I live in California. I don't want to be taxed any more than I already am today. At the same time I would say that I’m ok with paying taxes, as long as the services being provided to me are satisfactory or good. With respect to education, I personally want California teachers to make as much money as possible in their profession. That's right. The sky should be the limit on California teacher compensation as far as I'm concerned. No caps whatsoever. Attractive pensions too? Sure, within reason, yeah, why the hell not? But in exchange for such a policy to attract the very best with appealing compensation packages, funded by community employment and income tax dollars, California should be allowed to fire the asses of poor performing teachers without any cushy severance packages.
I'm not interested in their BAs or MBAs. So what! Nobody cares about that. I care about the numbers: science and math test scores, API results, graduation rates, college admission rates, and overall academic achievement in all phases. The notion that teachers cannot be fairly assessed is unfounded. It's not fair to taxpayers, nor is it fair to those teachers who are royally kicking ass out there in K-12 education and especially special education.
Anyway, when I tune into the radio program of John and Ken on KFI 640 AM here in Southern California (Orange County) and listen to their ridicule of the California teachers unions and other state employee unions, I totally get it. I understand and identify with this anger. I think their investigation and commentary are coming a little too late to help anybody (where the fuck is America's investigative journalism anyway?) and they’ve tried to over simply a very complex situation which can be simply explained by greed and lack of oversight. Regardless, all of this puffed up objection and indignation would have serviced listeners better BEFORE such sweetheart salary and pension deals were even put to paper, let alone signed.
"Can California tax payers stop we being so damn stupid?" The answer is probably not.
It’s difficult to imagine the levels of incompetence required to screw things up this badly. California is the highest taxed and fee'd state in the union and the worst state imaginable to open up a new business. And the state appears to be one of the only places on the planet where government financial scandals the magnitude of the Bell Community can take place. Nobody is paying any attention to what state and municipal lawmakers, school boards, and county and state union PACs have been up to. This is how your K-12 education system arrives in the toilet, ranked 48th in the land right ahead of Louisiana, Alabama and Mississippi. Yet, despite that kind of substandard performance – one that would normally result in immediate and mass firings for replacements in the private sector - California teachers actually have the balls to request the extension of tax increases so that they don't lose their jobs and that their class sizes don't balloon up any further. Make no mistake about it, teachers in southern California, and in Saddleback School District as one example, are extremely well paid already. The numbers suggest that a tiny little bit austerity for teachers and school administrators is now in order. And it isn't going to hurt or destroy California children either. Sure, California K-12 students might be getting the same or worse deal as their counterparts in Louisiana as a result of these budget cuts, but that’s no reason to waste more taxpayer dollars with demonstrations and complaints. In the private sector, if you fail to perform, you hit the bricks. Start performing first.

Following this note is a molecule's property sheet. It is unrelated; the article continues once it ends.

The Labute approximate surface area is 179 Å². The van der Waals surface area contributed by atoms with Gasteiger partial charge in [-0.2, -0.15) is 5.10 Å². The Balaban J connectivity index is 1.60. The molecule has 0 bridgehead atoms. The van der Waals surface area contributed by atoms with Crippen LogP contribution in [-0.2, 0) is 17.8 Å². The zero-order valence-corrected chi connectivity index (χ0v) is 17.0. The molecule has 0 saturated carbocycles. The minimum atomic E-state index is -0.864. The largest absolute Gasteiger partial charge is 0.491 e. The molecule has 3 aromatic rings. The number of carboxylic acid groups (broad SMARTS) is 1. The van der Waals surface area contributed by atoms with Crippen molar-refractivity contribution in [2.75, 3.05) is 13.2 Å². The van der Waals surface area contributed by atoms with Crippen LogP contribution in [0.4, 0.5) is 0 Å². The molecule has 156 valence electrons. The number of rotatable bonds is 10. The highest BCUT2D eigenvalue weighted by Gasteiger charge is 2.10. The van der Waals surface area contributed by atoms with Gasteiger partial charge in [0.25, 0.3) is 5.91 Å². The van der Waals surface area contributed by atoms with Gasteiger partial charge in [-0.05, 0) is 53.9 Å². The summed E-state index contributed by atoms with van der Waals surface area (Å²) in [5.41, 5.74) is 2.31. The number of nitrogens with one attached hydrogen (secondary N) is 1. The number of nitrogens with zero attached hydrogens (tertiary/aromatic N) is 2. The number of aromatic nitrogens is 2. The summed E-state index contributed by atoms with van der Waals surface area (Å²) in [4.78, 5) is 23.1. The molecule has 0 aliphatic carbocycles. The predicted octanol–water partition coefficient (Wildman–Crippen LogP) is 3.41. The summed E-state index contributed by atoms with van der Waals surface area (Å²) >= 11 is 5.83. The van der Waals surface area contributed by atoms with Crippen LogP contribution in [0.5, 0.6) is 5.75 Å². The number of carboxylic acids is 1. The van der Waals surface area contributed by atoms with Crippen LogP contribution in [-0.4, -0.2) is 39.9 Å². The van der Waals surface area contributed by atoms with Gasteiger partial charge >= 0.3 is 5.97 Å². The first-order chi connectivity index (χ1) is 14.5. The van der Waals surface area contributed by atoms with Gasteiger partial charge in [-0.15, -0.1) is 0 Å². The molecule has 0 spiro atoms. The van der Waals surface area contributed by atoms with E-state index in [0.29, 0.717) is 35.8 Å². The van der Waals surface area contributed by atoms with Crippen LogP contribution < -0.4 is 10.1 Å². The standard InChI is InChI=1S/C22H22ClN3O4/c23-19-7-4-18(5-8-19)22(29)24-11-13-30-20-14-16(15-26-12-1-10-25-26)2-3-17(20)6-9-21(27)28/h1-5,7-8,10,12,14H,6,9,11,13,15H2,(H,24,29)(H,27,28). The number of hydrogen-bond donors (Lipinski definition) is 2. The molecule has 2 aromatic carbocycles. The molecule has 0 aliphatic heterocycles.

While the disgust is washing over us every day about these budget developments, for some reason we’ve decided to turn a blind eye to the real cause of this disaster. The truth is that over the last 24 to 30 months Americans have already forgotten what happened in the financial sector and the policies and decisions that fleeced all of our wallets for $13 trillion dollars, or $42,000 per man, woman and child in the country. No questions were asked. No referendum vote. No nothing.
Where’s the national outrage for what occurred then?
If only John and Ken at KFI and investigative journalists of America would expend as much effort to put the Federal Reserve leadership (past and present), State Congressman and the President's "head on a stick" about that 2008-2009 fleecing of the American taxpayer.
Tuesday, March 1, 2011
The irony of Vendaval:
(meteorology) A stormy southwest wind on the southern Mediterranean coast of Spain and in the Straits of Gibraltar; it occurs with a low advancing from the west in late autumn, winter, or early spring, and is often accompanied by thunderstorms and violent squalls.
Is it too much to ask for the storm to stop and some normalcy to return?
Perhaps it is. Even in 2011.
For now the denial and incessant waiting continues.
Lake Forest, CA 92630
Sq Ft: 3,249
This beautiful home located in a lovely and rather secluded community with nice green belts and parks in Lake Forest, California was purchased for just shy of one million dollars ($910,000) back on October 24, 2006. It was then bought by an investor at foreclosure auction for $618,500 cash on May 28, 2010.
Following listing in late September 2010, 155 days on the market later this home remains priced at $729,000, which in case the seller forgot is only slightly less the 10 TIMES the median income for this small city. Only the investor knows how much was poured in to this adobe between May and September to make it move-in ready. Laminate wood flooring is nice, but not very expensive. The $110,500 proft being targeted provides us only an inkling.